Our electric trains have been fantastic and successful addition to the city.
More successful than officials predicted, helping to drive ridership on trains to double in four years to 20 million trips annually. They’ve been so successful that many services now have capacity constraints.
Last year the council approved funding to buy 15 more trains to help cope with the growth we’ve seen and enable more. When combined with the 57 trains we already have they will enable all services, with the exception of the Onehunga Line, to run as 6-car trains.
While our electric trains have been a vast improvement on what we had before, they’re far from perfect. For example, our trains have horrendous dwell times. Some of that is how they’re operated but some is to do with the trains themselves. It takes about 7 seconds from the time the train stops for the doors to open, even longer in the middle trailer car where there is a wait for the step to extend. There are similar issues at the other end of the process too after all doors are closed before the train can start moving off.
Months ago, when I’d asked Auckland Transport if these new trains would see any improvements they told me they were still going through a design review process. So I asked again and below is the response I got.
We have reviewed many possible changes but at the end of the process there will be very few changes.
A key driver has been to maintain fleet standardisation – across 72 EMUs if possible. So, any changes really need to be retrofitable (if there is such a word)
- Improving station dwells is top of the list – we aim for approx. 1 minute saving per trip.
- Reducing brake squeal when coming to stop is also a priority.
- For the CRL – to improve fire rating as reasonably practicable, we are removing the soft / carpet flooring from the M-cars in favour of hard / lino – like the T-car.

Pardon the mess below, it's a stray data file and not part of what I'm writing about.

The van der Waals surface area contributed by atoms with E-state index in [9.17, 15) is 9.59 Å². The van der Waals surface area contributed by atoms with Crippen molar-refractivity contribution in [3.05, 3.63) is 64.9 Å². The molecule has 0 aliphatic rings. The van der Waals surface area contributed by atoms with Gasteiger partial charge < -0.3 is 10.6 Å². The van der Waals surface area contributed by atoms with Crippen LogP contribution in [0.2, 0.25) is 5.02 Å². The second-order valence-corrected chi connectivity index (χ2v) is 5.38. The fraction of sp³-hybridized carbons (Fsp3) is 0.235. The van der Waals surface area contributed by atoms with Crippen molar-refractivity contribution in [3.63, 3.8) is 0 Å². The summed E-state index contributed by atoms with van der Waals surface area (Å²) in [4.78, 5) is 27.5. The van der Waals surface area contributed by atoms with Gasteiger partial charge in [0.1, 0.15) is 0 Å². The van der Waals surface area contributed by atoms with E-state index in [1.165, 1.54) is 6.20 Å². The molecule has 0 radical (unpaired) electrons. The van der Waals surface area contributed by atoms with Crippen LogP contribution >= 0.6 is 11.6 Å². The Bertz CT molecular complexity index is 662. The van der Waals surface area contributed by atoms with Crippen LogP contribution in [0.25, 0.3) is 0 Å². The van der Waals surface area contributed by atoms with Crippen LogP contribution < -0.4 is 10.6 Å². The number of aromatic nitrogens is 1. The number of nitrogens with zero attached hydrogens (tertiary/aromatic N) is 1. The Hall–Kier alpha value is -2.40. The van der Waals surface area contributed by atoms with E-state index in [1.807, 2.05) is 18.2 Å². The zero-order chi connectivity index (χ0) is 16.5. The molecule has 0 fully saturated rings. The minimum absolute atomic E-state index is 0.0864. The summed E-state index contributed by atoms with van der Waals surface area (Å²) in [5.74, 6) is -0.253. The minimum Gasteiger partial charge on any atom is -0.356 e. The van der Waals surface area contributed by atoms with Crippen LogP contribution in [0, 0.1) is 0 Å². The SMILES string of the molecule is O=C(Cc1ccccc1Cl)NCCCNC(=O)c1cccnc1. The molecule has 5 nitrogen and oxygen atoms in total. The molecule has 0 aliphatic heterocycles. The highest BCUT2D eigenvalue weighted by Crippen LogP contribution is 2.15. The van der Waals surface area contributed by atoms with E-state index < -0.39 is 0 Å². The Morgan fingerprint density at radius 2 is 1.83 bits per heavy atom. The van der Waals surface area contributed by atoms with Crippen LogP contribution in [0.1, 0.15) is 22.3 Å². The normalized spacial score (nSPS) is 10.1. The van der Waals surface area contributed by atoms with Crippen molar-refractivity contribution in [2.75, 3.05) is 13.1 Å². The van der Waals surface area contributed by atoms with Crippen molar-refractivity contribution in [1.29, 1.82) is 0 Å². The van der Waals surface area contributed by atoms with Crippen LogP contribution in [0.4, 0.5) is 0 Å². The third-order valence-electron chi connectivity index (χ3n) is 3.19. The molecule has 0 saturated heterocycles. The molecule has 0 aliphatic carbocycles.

- The traction converter and main circuit breaker control will be upgraded for post CRL operations.
- Train to ground communications and passenger WiFi will be latest technology.
- USB charging is not on the list – not cheap to install or maintain, and journey lengths on average are not long.
I’m surprised they’re only aiming for 1 minute of saving per trip. My observations, which includes timing stops, are that there appears to be 20-30 seconds of fat in the dwell times that could be cut. Even saving 10 seconds per station would speed journeys by 1.5 to 2.5 minutes depending on the line (not including Onehunga).
I had specifically asked about USB charging as I know some are interested in them and so I’m also surprised that it is not on the list. That’s because AT have made it a requirement for new buses to improve the customer experience. It especially seems odd given bus journeys are generally a lot shorter than rail journeys and yet I now commonly see people using the chargers on buses. This appears to be another case where one team are working in a silo and not looking at what other parts of the organisation are doing.
Finally, I wonder what the actual value of standardisation is over incremental improvement. We know that we we’ll need another batch of trains in 5-10 years following the opening of the CRL. Will those trains havqe to follow the design of the current ones too? AT also we’re planning on major changes by adding batteries so the standardisation argument feels a little hollow.